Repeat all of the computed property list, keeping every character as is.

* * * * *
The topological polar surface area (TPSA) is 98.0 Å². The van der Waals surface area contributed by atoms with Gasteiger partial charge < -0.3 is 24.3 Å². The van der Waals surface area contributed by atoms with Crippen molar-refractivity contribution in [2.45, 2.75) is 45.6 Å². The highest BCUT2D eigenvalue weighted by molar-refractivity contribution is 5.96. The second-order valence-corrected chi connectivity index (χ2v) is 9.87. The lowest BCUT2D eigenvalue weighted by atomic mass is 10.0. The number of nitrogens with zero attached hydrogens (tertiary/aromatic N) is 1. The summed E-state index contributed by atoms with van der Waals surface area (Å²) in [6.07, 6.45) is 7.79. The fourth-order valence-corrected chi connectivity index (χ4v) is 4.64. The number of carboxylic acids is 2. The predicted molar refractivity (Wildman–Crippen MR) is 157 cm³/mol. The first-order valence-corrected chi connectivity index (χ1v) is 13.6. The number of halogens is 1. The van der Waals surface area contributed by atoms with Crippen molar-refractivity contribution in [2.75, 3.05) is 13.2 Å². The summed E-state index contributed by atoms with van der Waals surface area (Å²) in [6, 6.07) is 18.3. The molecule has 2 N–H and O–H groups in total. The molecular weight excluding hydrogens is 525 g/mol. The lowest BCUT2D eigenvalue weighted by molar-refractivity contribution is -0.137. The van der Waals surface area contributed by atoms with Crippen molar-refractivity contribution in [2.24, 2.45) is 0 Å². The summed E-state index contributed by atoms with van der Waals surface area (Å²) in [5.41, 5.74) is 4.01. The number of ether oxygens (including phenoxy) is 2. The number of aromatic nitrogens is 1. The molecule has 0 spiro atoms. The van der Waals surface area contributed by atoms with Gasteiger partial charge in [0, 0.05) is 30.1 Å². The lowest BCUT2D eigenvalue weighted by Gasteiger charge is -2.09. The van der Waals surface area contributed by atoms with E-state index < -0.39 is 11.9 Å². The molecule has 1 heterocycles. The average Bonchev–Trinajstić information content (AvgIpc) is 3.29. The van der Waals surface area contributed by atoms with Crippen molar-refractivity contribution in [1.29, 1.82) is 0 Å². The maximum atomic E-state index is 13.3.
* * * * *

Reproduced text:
The topological polar surface area (TPSA) is 98.0 Å². The van der Waals surface area contributed by atoms with Gasteiger partial charge < -0.3 is 24.3 Å². The van der Waals surface area contributed by atoms with Crippen molar-refractivity contribution in [2.45, 2.75) is 45.6 Å². The highest BCUT2D eigenvalue weighted by molar-refractivity contribution is 5.96. The second-order valence-corrected chi connectivity index (χ2v) is 9.87. The lowest BCUT2D eigenvalue weighted by atomic mass is 10.0. The number of nitrogens with zero attached hydrogens (tertiary/aromatic N) is 1. The summed E-state index contributed by atoms with van der Waals surface area (Å²) in [6.07, 6.45) is 7.79. The fourth-order valence-corrected chi connectivity index (χ4v) is 4.64. The number of carboxylic acids is 2. The predicted molar refractivity (Wildman–Crippen MR) is 157 cm³/mol. The first-order valence-corrected chi connectivity index (χ1v) is 13.6. The number of halogens is 1. The van der Waals surface area contributed by atoms with Crippen molar-refractivity contribution in [2.75, 3.05) is 13.2 Å². The summed E-state index contributed by atoms with van der Waals surface area (Å²) in [6, 6.07) is 18.3. The molecule has 2 N–H and O–H groups in total. The molecular weight excluding hydrogens is 525 g/mol. The lowest BCUT2D eigenvalue weighted by molar-refractivity contribution is -0.137. The van der Waals surface area contributed by atoms with Crippen molar-refractivity contribution in [2.24, 2.45) is 0 Å². The summed E-state index contributed by atoms with van der Waals surface area (Å²) in [5.41, 5.74) is 4.01. The number of ether oxygens (including phenoxy) is 2. The number of aromatic nitrogens is 1. The molecule has 0 spiro atoms. The van der Waals surface area contributed by atoms with Gasteiger partial charge in [0, 0.05) is 30.1 Å². The lowest BCUT2D eigenvalue weighted by Gasteiger charge is -2.09. The van der Waals surface area contributed by atoms with E-state index < -0.39 is 11.9 Å². The molecule has 1 heterocycles. The average Bonchev–Trinajstić information content (AvgIpc) is 3.29. The van der Waals surface area contributed by atoms with Crippen molar-refractivity contribution in [1.29, 1.82) is 0 Å². The maximum atomic E-state index is 13.3.